Quota conundrum: Clarity needed on creamy layer definition

By: |
August 26, 2021 5:15 AM

‘Socially advanced’ is too broad a term, could muddle the reservation conversation

The apex court needs to be cognisant of the effect of competitive quota politics.The apex court needs to be cognisant of the effect of competitive quota politics.

The Supreme Court’s pronouncement that the exclusion of the ‘creamy layer’ from quotas can’t be merely on the basis of economic strength potentially opens a Pandora’s Box. The apex court, on Tuesday, held that people with “sufficient income who were in a position to employ others” should be treated as outside the backward class. It also said that social advancement, higher employment in government services, etc, played an equal role in deciding ‘creamy layer’ status; this could further muddle the quota debate.

Can, then, an OBC household with significant income argue that a lack of ‘social advancement’ be treated as a factor to keep it from being classified as being in the ‘creamy layer’? The apex court must clarify further, and lay down what would constitute “being socially advanced”, apart from what is already laid down by the Indra Sawhney judgment. Given how difficult that would be to define, the better solution, of course, is to rely on an economic criterion for exclusion from quotas. With creamy-layer income-threshold (currently at Rs 8 lakh annually) up for revision—there have been reports of a Rs 12-lakh annual threshold being considered, though the Centre hasn’t indicated anything so far—it would favour OBCs at the cost of unreserved categories; bear in mind the 10% EWS quota of the Centre for unreserved category caps income-eligibility at Rs 8 lakh per annum. A Rs 12 lakh ‘creamy layer’ for OBCs means, while the average household income rose by 14% between FY17 and FY20–the pandemic would certainly have dented the rate of this growth in FY21–the income-threshold for exclusion from OBC reservation would be set 33% higher. A whopping 80% of the country’s households earns under Rs 8 lakh annually and 95%-plus earn under Rs 12 lakh.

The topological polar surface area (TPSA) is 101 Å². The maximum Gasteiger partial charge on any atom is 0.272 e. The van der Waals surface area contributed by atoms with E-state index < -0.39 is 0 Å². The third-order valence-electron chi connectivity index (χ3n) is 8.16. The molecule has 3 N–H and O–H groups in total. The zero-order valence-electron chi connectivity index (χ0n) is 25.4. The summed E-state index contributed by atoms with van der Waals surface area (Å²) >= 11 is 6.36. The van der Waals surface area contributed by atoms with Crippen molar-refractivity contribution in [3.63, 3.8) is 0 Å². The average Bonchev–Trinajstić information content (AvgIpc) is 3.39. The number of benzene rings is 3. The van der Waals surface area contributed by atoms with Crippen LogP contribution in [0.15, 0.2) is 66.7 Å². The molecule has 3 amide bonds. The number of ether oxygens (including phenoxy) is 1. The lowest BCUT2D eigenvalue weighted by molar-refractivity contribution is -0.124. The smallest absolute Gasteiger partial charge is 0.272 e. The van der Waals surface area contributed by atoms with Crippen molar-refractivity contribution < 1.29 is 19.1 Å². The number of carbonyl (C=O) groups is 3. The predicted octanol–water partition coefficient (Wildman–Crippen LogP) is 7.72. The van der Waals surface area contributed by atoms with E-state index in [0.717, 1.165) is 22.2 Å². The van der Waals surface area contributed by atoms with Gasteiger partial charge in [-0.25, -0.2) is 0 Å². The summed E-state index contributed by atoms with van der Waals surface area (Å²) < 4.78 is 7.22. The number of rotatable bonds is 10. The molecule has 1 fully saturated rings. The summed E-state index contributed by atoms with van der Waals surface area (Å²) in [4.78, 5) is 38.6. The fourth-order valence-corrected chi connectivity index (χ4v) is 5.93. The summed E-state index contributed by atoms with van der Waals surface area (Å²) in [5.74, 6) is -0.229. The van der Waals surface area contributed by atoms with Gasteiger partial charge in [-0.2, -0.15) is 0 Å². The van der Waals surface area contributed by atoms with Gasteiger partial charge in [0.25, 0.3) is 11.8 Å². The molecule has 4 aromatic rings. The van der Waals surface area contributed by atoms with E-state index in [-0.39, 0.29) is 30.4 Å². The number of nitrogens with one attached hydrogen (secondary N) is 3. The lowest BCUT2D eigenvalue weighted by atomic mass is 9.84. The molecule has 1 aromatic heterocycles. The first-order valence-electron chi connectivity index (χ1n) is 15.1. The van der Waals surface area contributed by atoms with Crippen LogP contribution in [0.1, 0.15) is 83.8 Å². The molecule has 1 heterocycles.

The apex court needs to be cognisant of the effect of competitive quota politics. If the political current that is gathering momentum sweeps away the 50% cap on overall quotas instituted by the Indra Sawhney judgment, merit will suffer a body blow in the country. Against such a backdrop, anything that lends to more quota claims needs to be avoided. While the political class doesn’t shy away from milking the caste-cow, the courts have not been entirely blameless. There have been many problematic judgments in the past—from the Bombay High Court making room for breaching of the 50% quota-cap, against the backdrop of Maharashtra’s Maratha reservation law (that was declared unconstitutional by apex court earlier this year) to the Supreme Court’s own Ajay Kumar Singh judgment (1994), which allowed for reservations in higher education which Indra Sawhney had proscribed. Indeed, in Ajay Kumar Singh, the Court even deemed post-graduate medical courses as ‘not superspecialities’ for the purpose of reservation in admissions. In KL Narasimhan, it demolished the concept of marks as a metric of merit; the Karnataka High Court took this a step further in June 2019, in the case of reservation in promotions.

For India to make the progress that it needs in fourth industrial revolution, reservations have to be kept sharply targeted, if not done away with altogether, to benefit those who need these the most. The judiciary, as also the others, have to ensure that we don’t have reservations in perpetuity, and that too for dominant groups.

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